Strength Circuit Aug 8 2020

 

I taught this strength circuit three times this week: to the Wednesday evening crew, Thursday morning Older Adult 55+ crew, and the Friday morning crew. All thought it was pretty intense...however my Older Adults crew didn't complain too much. I promised my clients I would also be tortured by it Friday afternoon. I had so much fun I decided to film myself to share :)

Being my first time filming myself performing a workout, I realize after the fact that horizontal filming is the way to go (not vertical as most of this footage is) and definitely some of my camera angles need improvement, a bit too much of the bright ceiling light. Oops!

I did not make all my clients work as hard as the video shows...well except for my client Agnes! All exercises can be modified. The wonderful thing about small group personal training is I tailor the exercise to suit each client to be successful and safe in their joints. 

The workout:

Warm-up

5min dynamic stretches and...

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The Importance of Exercise Recovery: Step 1 Strength Training

 

Last week I wrote an article on exercise recovery and mentioned that within the body there is a constant play of stability and mobility. Certain areas in our body function best when strong and stable and other areas of the body function best with more range of motion. I also briefly explored how six practices can help your body recover from exercise. Each week I will explore the six in more detail.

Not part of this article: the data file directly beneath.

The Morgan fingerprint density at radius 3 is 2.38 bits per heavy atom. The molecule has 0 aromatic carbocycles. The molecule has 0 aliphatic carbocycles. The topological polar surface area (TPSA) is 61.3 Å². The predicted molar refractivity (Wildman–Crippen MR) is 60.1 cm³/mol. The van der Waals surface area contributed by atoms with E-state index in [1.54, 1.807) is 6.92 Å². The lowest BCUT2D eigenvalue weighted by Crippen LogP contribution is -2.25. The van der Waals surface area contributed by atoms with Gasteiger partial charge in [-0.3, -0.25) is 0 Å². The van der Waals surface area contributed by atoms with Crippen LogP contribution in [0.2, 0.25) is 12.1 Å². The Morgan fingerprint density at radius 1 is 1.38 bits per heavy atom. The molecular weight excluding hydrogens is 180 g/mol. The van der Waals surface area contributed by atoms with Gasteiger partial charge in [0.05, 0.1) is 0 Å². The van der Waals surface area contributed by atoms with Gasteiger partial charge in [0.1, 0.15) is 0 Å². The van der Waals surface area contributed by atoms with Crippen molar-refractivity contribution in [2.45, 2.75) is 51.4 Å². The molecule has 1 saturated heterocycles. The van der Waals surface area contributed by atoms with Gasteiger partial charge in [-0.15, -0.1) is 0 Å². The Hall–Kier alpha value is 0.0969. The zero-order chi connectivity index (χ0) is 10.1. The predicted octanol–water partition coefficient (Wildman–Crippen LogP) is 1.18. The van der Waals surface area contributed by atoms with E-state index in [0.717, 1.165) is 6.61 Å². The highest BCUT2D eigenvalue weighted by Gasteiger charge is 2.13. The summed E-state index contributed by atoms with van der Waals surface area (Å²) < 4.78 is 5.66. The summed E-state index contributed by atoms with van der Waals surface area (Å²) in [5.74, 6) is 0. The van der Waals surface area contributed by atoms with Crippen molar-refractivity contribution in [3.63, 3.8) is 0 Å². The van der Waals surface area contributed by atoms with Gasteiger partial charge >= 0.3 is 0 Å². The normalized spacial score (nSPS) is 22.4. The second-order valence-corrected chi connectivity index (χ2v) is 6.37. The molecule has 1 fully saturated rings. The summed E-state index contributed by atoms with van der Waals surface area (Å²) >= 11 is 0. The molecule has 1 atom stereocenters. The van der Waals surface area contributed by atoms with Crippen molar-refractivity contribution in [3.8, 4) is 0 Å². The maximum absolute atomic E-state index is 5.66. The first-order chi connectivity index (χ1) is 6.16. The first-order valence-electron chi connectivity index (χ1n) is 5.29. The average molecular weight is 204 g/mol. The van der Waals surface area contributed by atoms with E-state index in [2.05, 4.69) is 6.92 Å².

The first practice I list is strength training, which at first may seem like a funny activity to put in a list about ways to recover from exercise. And while strength training doesn’t directly help our bodies recover from bouts of exercise, what it does do is far more important. Strength training lays the foundation to building a highly functional body. In the end this helps your body perform optimally so that it eases the demands on the body when you exercise, so less recovery is needed.

Strength training develops better force-couple relationships, which in turn creates a...

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What is the Pain-Free Movement?

As an experienced Pilates instructor, certified Exercise Coach and Corrective Exercise Specialist, many new clients have come to me with over-use injuries, even with a few acute injuries. While healing acute injuries is not within my scope of practice (that is the purpose of a medical doctor and a physiotherapist) I can help you prevent future injuries and work with your current chronic pain and over use injuries. 

Chronic injuries develop over time. They often develop from poor movement patterns. Patterns we have formed over years depending on the type of work we do, how many hours we sit in a day, how we walk and stand, and how we move our bodies with load (our bodyweight) and what trauma our bodies have experienced in the past. Every individual is unique with their own habitual movement patterns. 

However, it's guaranteed that if we don't work on fixing our patterns at a certain point incorrect movement patterns will cause pain, discomfort, and/or...

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